By Sandie Angulo Chen,
Common Sense Media Reviewer
Common Sense Media Reviewers
Inspiring sports tale takes on racism; cursing, drugs.
A Lot or a Little?
What you will—and won't—find in this movie.
Inner-city African American teens learn to appreciate swimming competitively thanks to their tireless coach. The entire neighborhood rallies behind the swimmers, and wealthy white swimmers and their coaches eventually grow to respect the team. Lessons in determination, resilience, and persistence.
Positive Role Models
Jim Ellis emerges as a positive force in the community when he works with several African American teenagers at an inner-city rec center slated for destruction and trains them to be champion swimmers. After a violent altercation with a local drug dealer, Ellis takes full responsibility for his actions and suspends himself from coaching the kids, even as they're competing in an important tournament.
Violence & Scariness
Jim's presence at an all-white swim meet sparks a near riot. He punches a white police officer. Jim nearly drowns the local drug dealer after he breaks into the community center, commits acts of vandalism, and is caught urinating into the swimming pool. A white competitor in a swim meet kicks one of the African American competitors in the head as hard as he can in a blatant foul that's overlooked by the officials. After accidentally breaking the portable radio belonging to the neighborhood pimp and drug dealer, one of the boys on the swim team is nearly forced to make amends for it by, it's implied, using a gun to commit a violent act.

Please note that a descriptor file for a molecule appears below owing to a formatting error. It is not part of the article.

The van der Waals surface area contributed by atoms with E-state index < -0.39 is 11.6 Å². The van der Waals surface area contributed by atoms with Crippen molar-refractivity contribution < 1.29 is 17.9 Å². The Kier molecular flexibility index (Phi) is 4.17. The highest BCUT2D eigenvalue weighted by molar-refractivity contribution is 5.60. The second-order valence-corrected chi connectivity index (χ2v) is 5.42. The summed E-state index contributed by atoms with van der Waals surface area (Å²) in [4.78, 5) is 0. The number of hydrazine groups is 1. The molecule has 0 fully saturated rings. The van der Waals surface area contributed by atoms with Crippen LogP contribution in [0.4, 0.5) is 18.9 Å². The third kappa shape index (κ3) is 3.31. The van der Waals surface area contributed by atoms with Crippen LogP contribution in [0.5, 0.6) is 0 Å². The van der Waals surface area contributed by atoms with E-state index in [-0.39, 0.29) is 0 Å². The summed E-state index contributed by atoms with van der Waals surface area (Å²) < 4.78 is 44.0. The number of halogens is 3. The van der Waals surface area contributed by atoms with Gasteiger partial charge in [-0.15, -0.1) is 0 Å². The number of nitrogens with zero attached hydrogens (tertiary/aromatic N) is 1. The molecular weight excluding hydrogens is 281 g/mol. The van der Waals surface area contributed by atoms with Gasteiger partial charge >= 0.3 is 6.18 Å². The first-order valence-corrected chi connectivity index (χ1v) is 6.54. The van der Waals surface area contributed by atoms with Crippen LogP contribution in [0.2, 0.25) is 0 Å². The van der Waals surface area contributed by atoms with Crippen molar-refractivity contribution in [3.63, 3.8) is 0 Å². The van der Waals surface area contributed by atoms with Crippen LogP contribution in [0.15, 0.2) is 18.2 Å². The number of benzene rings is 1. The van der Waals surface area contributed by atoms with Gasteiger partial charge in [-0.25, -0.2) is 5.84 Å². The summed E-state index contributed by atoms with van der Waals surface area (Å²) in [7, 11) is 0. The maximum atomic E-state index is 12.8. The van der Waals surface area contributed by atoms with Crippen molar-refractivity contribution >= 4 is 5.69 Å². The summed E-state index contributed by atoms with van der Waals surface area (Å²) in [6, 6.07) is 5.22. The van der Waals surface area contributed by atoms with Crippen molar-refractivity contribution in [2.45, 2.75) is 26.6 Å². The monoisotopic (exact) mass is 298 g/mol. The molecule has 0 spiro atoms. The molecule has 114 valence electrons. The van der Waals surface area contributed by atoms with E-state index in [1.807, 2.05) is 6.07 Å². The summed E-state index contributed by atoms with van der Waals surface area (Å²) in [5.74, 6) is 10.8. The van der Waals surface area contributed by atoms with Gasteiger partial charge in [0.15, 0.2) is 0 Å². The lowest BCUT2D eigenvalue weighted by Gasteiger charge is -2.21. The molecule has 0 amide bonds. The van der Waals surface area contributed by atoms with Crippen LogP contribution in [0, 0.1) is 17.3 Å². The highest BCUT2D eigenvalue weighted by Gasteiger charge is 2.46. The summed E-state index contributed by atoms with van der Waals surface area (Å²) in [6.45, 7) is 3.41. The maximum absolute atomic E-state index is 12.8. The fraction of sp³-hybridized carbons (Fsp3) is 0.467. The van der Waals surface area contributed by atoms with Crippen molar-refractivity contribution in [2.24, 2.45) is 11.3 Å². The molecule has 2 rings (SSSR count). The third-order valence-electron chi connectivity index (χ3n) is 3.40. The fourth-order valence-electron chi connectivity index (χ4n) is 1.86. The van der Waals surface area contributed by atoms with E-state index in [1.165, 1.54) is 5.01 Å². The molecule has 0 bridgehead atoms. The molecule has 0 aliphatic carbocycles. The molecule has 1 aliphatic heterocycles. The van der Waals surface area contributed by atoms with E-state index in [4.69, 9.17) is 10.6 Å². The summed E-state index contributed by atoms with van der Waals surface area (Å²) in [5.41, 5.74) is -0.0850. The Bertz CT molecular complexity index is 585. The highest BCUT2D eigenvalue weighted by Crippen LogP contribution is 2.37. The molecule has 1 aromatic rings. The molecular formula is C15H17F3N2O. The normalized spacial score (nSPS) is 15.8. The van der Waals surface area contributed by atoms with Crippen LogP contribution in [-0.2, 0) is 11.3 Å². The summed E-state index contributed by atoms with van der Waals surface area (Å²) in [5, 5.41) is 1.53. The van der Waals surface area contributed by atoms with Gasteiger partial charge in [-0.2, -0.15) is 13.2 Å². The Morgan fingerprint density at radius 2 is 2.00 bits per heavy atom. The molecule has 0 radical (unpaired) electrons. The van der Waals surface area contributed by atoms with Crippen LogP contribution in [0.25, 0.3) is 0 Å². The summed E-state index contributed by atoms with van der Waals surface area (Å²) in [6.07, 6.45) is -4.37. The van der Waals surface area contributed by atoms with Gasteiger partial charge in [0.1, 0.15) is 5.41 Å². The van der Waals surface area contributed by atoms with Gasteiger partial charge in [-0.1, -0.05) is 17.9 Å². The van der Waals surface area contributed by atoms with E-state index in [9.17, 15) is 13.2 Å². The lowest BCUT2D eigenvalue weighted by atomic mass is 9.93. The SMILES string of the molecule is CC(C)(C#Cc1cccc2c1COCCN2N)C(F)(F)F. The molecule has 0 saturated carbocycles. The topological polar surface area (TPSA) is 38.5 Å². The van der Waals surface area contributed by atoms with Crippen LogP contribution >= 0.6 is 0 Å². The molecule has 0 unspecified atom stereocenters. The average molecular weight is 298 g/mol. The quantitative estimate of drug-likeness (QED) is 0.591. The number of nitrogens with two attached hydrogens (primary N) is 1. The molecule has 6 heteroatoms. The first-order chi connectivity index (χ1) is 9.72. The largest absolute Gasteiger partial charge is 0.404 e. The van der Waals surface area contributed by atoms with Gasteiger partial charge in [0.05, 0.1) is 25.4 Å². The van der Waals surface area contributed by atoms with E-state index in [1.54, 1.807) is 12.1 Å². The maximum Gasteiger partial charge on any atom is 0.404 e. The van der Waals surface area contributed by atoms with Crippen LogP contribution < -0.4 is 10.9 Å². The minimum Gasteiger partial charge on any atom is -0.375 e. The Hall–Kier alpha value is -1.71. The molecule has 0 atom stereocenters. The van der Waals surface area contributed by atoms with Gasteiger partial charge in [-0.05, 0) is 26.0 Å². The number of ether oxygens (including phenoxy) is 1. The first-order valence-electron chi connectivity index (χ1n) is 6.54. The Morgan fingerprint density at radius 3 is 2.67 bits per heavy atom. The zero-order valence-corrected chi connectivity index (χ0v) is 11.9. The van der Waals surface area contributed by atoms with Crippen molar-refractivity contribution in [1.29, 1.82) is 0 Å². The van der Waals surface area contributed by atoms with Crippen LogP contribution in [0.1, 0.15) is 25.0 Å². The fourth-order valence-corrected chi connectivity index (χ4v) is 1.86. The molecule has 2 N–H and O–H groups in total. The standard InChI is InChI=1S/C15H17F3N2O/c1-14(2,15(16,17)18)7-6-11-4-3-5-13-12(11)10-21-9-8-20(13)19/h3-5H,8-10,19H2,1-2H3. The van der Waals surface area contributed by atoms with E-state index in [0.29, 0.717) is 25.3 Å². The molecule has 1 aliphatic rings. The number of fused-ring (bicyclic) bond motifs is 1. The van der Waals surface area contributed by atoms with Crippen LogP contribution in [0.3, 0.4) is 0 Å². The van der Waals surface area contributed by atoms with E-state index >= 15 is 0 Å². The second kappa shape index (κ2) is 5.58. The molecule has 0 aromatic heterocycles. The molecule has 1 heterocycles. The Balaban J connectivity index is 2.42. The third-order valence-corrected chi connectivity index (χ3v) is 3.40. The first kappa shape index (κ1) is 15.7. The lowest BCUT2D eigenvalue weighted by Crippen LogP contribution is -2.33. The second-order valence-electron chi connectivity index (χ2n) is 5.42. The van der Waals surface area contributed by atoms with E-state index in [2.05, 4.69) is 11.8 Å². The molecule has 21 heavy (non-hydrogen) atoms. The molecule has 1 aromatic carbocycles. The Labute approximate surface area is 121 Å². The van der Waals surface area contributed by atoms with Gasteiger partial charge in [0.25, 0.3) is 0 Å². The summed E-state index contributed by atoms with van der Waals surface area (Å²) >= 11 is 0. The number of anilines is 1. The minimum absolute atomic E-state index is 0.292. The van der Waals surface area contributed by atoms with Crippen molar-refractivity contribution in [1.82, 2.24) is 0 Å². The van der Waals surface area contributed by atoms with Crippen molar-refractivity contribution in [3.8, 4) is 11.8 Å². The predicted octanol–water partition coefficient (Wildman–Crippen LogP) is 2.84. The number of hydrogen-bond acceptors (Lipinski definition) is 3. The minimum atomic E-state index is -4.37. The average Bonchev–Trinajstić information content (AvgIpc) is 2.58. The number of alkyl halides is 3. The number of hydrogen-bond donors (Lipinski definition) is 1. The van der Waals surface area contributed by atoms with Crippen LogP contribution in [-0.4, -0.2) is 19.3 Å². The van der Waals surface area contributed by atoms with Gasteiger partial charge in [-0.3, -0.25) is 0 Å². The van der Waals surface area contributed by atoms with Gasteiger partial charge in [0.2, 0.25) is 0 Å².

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Sex, Romance & Nudity
Some flirting and hand-holding and one kiss. The neighborhood pimp offers Jim a date with one of his ladies, but he declines. The boys on the team flirt and holler at girls.
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Occasional profanity, including racial slurs like the "N" word and "boy" as well as "Negro." "Retarded" used as an insult. Gay slurs "sister boys" and "fruitcake" used. Middle finger gesture. "Bulls--t," "s--t," "bitch," "ass," "hell," and "suck." A joke made about condom use.
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Drinking, Drugs & Smoking
There's an obvious drug dealer and pimp who uses local teens to make his deliveries. Cigarette smoking. Some drinking.
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Parents Need to Know
Parents need to know that Pride is a 2007 movie based on the true story of how an African American coach and teens formed a championship swim team and saved an inner-city rec center slated for destruction. This fact-based drama deals with racism head-on from its very first scene, in which Jim Ellis is the only African American at a swim meet in 1960s North Carolina. A scuffle breaks out, and he ends up striking a white cop. He encounters bigotry again in the '70s when he ends up coaching an all-black swim team: The team's wealthier white competitors sabotage and ridicule the black swimmers at meets. But the drama also shows Jim's team making jokes about their white rivals and goofing off instead of taking competition seriously. Besides the opening brawl, there's another altercation in a pool, when Jim nearly drowns the local drug dealer after he finds him vandalizing the rec center and urinating in the swimming pool. This drug dealer is also shown offering a prostitute to one of the swimmers and attempts to get one of the other swimmers to rejoin his gang. Ellis and the team use swimming as a way to find self-worth and learn lessons in determination, resilience, and persistence. Occasional profanity, including racist terms like the "N" word and "boy," as well as the dated term "Negro." "Retarded" is used as an insult to one of the swimmers who has a learning disability. Homophobic slurs like "sister boys" and "fruitcake" are also used. Other profanity includes "bulls--t," "s--t," "bitch," "ass," "hell," and "suck." The movie shows cigarette smoking and some drinking.